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It was 1970, and the LDS Church was looking for a "mature" male secretary for its governing First Presidency someone who had administrative experience and could take notes in shorthand.
Ever faithful, Francis Marion Gibbons, a successful lawyer and Mormon bishop on Salt Lake City's east side, answered the call (he had trained as a court recorder in his teens, his official church biography says, and continued to use that skill for decades in his education and work). He had to take a pay cut to do so.
But the secretary position was spiritual and intellectual gold for Gibbons, who died Saturday at home in his sleep at 95. It afforded him proximity to top leaders in The Church of Jesus Christ of Latter-day Saints for 16 years, which continued when he was called to the faith's First and then later Second Quorum of the Seventy. He was named an emeritus LDS general authority in 1991.
Gibbons turned his considerable writing skills to biography, eventually producing one-volume examinations of the lives of the faith's first 14 presidents from founder Joseph Smith through Howard W. Hunter. He didn't get around to writing about Gordon B. Hinckley or current President Thomas S. Monson, but he did branch out with books about LDS Church growth, Mormon conversations, spiritual dimensions of the United States and Mormon muckraker Jack Anderson. He also tried his hand at historical fiction, a novelized account of Mormon converts Martha McBride Knight and her husband, Vinson Knight.
Gibbons "was a great man, dedicated, astute, helpful," said John Boyden, also a lawyer, who served as an LDS bishop in the Bonneville Salt Lake Stake when Gibson was stake president for that region. "It was always a joy for me to hear him talk. His legal experience helped him be very organized in his speeches."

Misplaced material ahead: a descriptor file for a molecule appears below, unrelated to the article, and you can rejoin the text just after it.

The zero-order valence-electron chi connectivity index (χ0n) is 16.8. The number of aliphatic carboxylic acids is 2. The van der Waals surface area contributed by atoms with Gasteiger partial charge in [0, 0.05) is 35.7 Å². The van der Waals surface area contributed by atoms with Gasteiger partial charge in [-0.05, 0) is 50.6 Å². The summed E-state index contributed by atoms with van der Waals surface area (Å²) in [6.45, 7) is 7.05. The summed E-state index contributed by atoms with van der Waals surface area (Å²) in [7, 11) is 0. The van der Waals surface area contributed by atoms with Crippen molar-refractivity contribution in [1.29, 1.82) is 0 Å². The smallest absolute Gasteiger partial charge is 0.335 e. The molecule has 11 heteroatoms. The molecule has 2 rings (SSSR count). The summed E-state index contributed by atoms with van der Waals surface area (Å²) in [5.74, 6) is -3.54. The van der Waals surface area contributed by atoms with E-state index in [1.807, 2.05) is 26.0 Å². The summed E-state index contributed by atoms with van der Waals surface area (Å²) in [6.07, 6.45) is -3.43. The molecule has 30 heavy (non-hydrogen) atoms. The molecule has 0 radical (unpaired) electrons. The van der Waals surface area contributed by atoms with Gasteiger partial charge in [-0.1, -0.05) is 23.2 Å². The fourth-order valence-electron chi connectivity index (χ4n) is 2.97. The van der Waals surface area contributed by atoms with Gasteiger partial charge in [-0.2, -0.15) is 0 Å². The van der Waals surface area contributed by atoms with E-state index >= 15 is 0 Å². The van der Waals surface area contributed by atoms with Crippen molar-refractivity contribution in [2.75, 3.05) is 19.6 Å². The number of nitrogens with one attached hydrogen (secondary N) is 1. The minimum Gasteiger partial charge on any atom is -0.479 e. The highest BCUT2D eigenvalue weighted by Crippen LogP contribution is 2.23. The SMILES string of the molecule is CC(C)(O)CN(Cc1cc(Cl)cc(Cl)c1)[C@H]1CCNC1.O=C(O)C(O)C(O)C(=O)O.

The young man, known as Frank, grew up in St. Johns, Ariz., and later Phoenix, the youngest of five children, according to his printed obituary. He served a Mormon mission to the Southern states from 1942 to 1944, then as an officer in the U.S. Navy during World War II.
Gibbons married Helen Bay on June 7, 1945, in the Salt Lake LDS Temple, and they became the parents of four children Suzanne, Mark, Ruth and Daniel. He earned an undergraduate degree at the University of Utah and studied law at Stanford University. He returned to the Beehive State, where he practiced law for 19 years with a Salt Lake City firm.
As a member of the Seventy, Gibbons spent three years in Sao Paulo, Brazil, where he learned Portuguese. At 70, he was named a "patriarch at large" for the faith, the obituary reports, giving "blessings," or prayers aimed at specific individuals, to members who lived outside a congregation's boundaries.
Helen Gibbons, his wife of 70 years, died a year ago. He is survived by his four children, eight grandchildren and 42 great-grandchildren.
Funeral services will be held Saturday 11 a.m. at the Ensign LDS Stake Center, 135 A St., Salt Lake City.